As the world continues to learn more about coronavirus and its spread, it's vital to stay up-to-date on the latest developments. However, it's also important to make sure that the information being distributed is from credible sources. To that end, Between The Lines has compiled, [...]
by Bob Roehr
WASHINGTON, D.C. –
Tax discrimination against LGBT couples will be ameliorated if Congress passes legislation introduced in the U.S. House of Representatives on March 29 by Rep. Jim McDermott (D-Washington). The bill is known as the Tax Equality for Health Plan Beneficiaries Act.
Under current Internal Revenue Service regulations the value of employers’ health insurance premiums and benefits for spouses and dependents is not counted as income for the employee, and so is not taxed.
However, when employers extend similar benefits to the domestic partners of employees, those benefits are treated as taxable income by the IRS. It means a double whammy for the employee who must pay both a higher payroll tax and a higher income tax, which means a smaller paycheck.
McDermott’s bill would rewrite IRS regulations to treat health insurance benefits for domestic partners the same way as benefits for spouses and dependents currently are treated.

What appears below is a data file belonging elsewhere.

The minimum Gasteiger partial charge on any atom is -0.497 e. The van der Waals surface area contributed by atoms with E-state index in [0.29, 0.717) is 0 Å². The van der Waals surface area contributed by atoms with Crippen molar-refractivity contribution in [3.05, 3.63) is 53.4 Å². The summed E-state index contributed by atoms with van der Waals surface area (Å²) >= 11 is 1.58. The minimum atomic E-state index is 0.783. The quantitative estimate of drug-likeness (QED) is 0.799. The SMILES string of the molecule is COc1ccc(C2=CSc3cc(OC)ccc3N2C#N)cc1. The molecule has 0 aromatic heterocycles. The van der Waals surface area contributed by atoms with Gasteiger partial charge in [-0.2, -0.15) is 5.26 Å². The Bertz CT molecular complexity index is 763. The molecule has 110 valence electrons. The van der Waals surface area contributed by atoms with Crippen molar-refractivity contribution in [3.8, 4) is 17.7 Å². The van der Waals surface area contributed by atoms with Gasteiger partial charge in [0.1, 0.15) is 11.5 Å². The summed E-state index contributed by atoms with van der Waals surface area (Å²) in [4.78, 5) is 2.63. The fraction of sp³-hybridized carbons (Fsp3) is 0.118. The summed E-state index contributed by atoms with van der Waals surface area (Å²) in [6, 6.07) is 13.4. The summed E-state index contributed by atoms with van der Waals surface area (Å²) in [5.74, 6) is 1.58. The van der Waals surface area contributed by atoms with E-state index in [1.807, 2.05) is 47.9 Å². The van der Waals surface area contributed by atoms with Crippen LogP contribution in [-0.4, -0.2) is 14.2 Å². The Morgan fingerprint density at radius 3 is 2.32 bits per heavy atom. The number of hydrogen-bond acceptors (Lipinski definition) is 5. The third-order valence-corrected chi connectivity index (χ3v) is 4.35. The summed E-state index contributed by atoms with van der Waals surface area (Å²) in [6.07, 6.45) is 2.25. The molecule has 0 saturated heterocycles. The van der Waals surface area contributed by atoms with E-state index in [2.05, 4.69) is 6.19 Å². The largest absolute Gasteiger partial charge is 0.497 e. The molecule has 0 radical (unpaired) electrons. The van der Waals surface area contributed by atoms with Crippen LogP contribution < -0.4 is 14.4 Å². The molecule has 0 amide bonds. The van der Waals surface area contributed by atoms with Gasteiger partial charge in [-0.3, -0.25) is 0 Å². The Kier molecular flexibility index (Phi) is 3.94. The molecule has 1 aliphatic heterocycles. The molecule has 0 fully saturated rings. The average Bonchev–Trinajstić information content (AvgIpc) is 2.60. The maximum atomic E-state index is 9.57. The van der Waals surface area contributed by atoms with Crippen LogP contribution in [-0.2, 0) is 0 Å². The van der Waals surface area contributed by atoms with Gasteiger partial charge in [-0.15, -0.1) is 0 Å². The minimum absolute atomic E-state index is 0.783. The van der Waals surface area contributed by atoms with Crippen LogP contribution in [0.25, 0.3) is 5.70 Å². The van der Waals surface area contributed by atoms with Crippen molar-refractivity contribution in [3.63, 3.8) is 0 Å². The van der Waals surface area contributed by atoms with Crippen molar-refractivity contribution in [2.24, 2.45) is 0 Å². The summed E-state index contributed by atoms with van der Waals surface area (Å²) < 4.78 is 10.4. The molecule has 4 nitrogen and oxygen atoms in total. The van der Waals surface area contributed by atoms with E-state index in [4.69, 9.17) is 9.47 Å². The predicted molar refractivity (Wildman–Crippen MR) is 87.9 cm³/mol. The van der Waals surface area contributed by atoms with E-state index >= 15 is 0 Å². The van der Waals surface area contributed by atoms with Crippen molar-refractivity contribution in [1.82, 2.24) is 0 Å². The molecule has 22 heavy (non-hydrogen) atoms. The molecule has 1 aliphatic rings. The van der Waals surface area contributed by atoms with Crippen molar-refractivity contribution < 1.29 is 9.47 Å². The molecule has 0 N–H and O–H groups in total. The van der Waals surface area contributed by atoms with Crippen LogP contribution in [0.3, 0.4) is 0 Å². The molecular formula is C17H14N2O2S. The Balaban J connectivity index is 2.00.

“Human rights is unattainable without equal rights; I want dignity, respect, and the law to extend to health care benefits for gay, lesbian, transgender and bisexual Americans in the workplace,” McDermott said. “The bill is my commitment put into action.”
“This legislation to provide equitable tax treatment to all employees, regardless of their sexual orientation, is as fair and common-sense as it gets,” said Joe Solmonese, president of the Human Rights Campaign.
In the example provided by HRC, a 35 year old employee making $32,000 a year whose company extends family health benefits to a domestic partner and children now pays an additional $1,555 a year in taxes on those benefits. The legislation would eliminate that penalty.
“We support Rep. McDermott’s efforts to repeal the unfair taxation of these important benefits,” said Kathy Marvel. She is a senior vice president with the insurance company Chubb & Son and a member of the Business Coalition for Benefits Tax Equality.
Companion legislation is expected to be introduced in the Senate by Chuck Schumer (D-New York) and Gordon Smith (R-Oregon).